Overseas Civilian Contractors

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Iraqis Want Mercs, Not U.S. Troops, To Stick Around

Spencer Ackerman at Wired’s Danger Room  September 1, 2011

It’s not that the Iraqi government has suddenly grown to love private security contractors. It’s just, from the perspective of Iraq’s politics, at least the hired guns aren’t U.S. troops.

For most of the year, the U.S. military has been pressing the Iraqis to relax a 2008 deal governing the final withdrawal of all troops by the end of December. The U.S. claims that Iraqi military officials privately concede a need for a small residual force to teach them how to use all the hardware they’re buying from the U.S., including (possibly) long-coveted F-16s. Only Iraqi politicians, who don’t want to face a backlash from citizens exhausted with a U.S. presence in its eight year, aren’t actually asking the U.S. to stay.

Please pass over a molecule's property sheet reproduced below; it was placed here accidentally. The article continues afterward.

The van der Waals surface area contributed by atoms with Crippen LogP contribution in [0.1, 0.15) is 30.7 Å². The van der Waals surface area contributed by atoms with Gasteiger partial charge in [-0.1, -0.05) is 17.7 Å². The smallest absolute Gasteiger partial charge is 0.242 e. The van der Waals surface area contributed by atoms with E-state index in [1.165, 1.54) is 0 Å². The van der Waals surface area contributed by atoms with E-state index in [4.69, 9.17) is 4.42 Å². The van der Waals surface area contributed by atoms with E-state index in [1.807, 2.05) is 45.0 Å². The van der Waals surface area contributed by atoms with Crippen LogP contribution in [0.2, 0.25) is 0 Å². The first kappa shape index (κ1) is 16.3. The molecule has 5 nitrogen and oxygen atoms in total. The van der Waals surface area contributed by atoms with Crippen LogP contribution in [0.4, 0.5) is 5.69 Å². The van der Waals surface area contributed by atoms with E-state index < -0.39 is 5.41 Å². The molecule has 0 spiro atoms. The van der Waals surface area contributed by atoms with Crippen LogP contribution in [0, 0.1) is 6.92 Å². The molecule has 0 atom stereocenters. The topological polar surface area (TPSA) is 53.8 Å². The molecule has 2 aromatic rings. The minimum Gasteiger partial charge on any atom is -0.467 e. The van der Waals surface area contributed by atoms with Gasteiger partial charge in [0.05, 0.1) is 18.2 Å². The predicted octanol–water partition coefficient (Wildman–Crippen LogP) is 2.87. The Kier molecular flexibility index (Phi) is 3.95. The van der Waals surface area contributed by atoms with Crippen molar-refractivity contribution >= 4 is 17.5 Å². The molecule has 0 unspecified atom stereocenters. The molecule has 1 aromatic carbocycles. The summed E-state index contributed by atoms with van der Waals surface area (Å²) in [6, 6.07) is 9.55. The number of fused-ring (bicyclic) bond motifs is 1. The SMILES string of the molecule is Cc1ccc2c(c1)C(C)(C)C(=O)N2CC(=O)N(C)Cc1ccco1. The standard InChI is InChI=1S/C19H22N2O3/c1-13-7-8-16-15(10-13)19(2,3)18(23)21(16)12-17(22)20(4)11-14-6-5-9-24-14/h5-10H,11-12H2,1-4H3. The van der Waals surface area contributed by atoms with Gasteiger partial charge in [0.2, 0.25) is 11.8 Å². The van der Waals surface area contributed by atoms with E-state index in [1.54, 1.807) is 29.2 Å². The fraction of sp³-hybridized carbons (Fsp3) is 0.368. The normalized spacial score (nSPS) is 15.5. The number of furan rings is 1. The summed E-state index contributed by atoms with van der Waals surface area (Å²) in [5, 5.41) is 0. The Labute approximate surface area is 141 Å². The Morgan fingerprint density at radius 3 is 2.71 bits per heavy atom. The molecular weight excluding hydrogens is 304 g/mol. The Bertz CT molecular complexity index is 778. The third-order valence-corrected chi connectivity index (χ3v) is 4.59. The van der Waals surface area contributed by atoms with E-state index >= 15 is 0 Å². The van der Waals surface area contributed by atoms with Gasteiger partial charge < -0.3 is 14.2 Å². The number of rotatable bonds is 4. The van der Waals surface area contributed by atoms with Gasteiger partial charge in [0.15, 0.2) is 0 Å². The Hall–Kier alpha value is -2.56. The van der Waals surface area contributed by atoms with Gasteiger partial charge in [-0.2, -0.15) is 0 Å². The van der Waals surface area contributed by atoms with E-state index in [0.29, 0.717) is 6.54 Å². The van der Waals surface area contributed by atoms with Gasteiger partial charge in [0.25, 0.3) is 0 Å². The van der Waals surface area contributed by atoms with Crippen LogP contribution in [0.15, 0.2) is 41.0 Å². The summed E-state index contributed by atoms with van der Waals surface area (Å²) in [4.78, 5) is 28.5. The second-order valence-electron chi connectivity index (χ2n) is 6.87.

But Nouri al-Maliki, the Iraqi prime minister whom the U.S. thinks wants troops to stay, thinks he’s found an elegant, Solomonic solution. U.S. troops still have to pack up their forward operating bases and leave. But Iraq may hire American trainers from private security firms — who’ll probably be U.S. military veterans — to show Iraqi soldiers, cops and pilots the ropes of their new equipment.


In a televised interview this week, Maliki signaled that even if he wants the U.S. to stick around, he hasn’t found a way to break a parliamentary impasse with his reluctant political allies. “The agreement on the withdrawal of American forces will be implemented on schedule by the end of the year,” Maliki told al-Ittijah TV, ”and there will not be any bases for U.S. forces here.”

Except that Maliki already has an asterisk affixed to that statement. His aides told Reuters last month that they want a corps of up to 3,000 trainers, who’d be “contractors with military or security backgrounds.” Those contractors would staff seven “training centers” around Iraq. Just don’t call ‘em “bases.”

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September 1, 2011 Posted by | Civilian Contractors, Iraq, Private Security Contractor | , , , , , | Leave a comment